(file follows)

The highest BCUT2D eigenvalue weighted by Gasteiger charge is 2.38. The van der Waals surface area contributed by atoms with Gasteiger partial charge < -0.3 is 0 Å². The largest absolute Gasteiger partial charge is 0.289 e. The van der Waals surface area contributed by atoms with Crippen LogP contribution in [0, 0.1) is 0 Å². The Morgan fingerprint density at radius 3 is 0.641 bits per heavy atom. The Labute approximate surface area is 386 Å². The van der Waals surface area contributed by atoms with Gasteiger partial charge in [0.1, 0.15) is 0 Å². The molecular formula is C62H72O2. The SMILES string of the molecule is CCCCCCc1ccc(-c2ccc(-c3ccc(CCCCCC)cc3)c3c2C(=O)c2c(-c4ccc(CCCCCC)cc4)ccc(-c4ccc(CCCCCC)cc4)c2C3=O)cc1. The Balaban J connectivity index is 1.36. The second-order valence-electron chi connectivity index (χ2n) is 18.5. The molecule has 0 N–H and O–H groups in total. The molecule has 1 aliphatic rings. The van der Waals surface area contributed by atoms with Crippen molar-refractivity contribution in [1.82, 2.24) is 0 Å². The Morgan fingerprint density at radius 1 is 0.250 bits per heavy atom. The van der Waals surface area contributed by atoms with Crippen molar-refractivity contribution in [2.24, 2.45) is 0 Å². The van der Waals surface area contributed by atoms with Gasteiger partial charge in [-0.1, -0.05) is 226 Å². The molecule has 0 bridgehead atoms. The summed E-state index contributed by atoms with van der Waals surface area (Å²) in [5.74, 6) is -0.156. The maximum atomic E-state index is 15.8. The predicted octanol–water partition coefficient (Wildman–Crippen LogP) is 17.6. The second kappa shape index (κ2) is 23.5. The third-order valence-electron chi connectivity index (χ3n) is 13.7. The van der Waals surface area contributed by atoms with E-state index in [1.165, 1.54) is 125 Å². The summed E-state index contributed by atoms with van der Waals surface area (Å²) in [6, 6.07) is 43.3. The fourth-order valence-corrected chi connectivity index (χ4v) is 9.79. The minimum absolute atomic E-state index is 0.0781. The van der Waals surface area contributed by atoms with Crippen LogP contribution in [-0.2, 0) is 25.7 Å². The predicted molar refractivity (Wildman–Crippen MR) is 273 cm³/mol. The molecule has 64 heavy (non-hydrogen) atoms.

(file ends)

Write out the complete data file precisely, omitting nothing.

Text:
The highest BCUT2D eigenvalue weighted by Gasteiger charge is 2.38. The van der Waals surface area contributed by atoms with Gasteiger partial charge < -0.3 is 0 Å². The largest absolute Gasteiger partial charge is 0.289 e. The van der Waals surface area contributed by atoms with Crippen LogP contribution in [0, 0.1) is 0 Å². The Morgan fingerprint density at radius 3 is 0.641 bits per heavy atom. The Labute approximate surface area is 386 Å². The van der Waals surface area contributed by atoms with Gasteiger partial charge in [0.1, 0.15) is 0 Å². The molecular formula is C62H72O2. The SMILES string of the molecule is CCCCCCc1ccc(-c2ccc(-c3ccc(CCCCCC)cc3)c3c2C(=O)c2c(-c4ccc(CCCCCC)cc4)ccc(-c4ccc(CCCCCC)cc4)c2C3=O)cc1. The Balaban J connectivity index is 1.36. The second-order valence-electron chi connectivity index (χ2n) is 18.5. The molecule has 0 N–H and O–H groups in total. The molecule has 1 aliphatic rings. The van der Waals surface area contributed by atoms with Crippen molar-refractivity contribution in [1.82, 2.24) is 0 Å². The Morgan fingerprint density at radius 1 is 0.250 bits per heavy atom. The van der Waals surface area contributed by atoms with Crippen molar-refractivity contribution in [2.24, 2.45) is 0 Å². The van der Waals surface area contributed by atoms with Gasteiger partial charge in [-0.1, -0.05) is 226 Å². The molecule has 0 bridgehead atoms. The summed E-state index contributed by atoms with van der Waals surface area (Å²) in [5.74, 6) is -0.156. The maximum atomic E-state index is 15.8. The predicted octanol–water partition coefficient (Wildman–Crippen LogP) is 17.6. The second kappa shape index (κ2) is 23.5. The third-order valence-electron chi connectivity index (χ3n) is 13.7. The van der Waals surface area contributed by atoms with E-state index in [1.165, 1.54) is 125 Å². The summed E-state index contributed by atoms with van der Waals surface area (Å²) in [6, 6.07) is 43.3. The fourth-order valence-corrected chi connectivity index (χ4v) is 9.79. The minimum absolute atomic E-state index is 0.0781. The van der Waals surface area contributed by atoms with Crippen LogP contribution in [-0.2, 0) is 25.7 Å². The predicted molar refractivity (Wildman–Crippen MR) is 273 cm³/mol. The molecule has 64 heavy (non-hydrogen) atoms.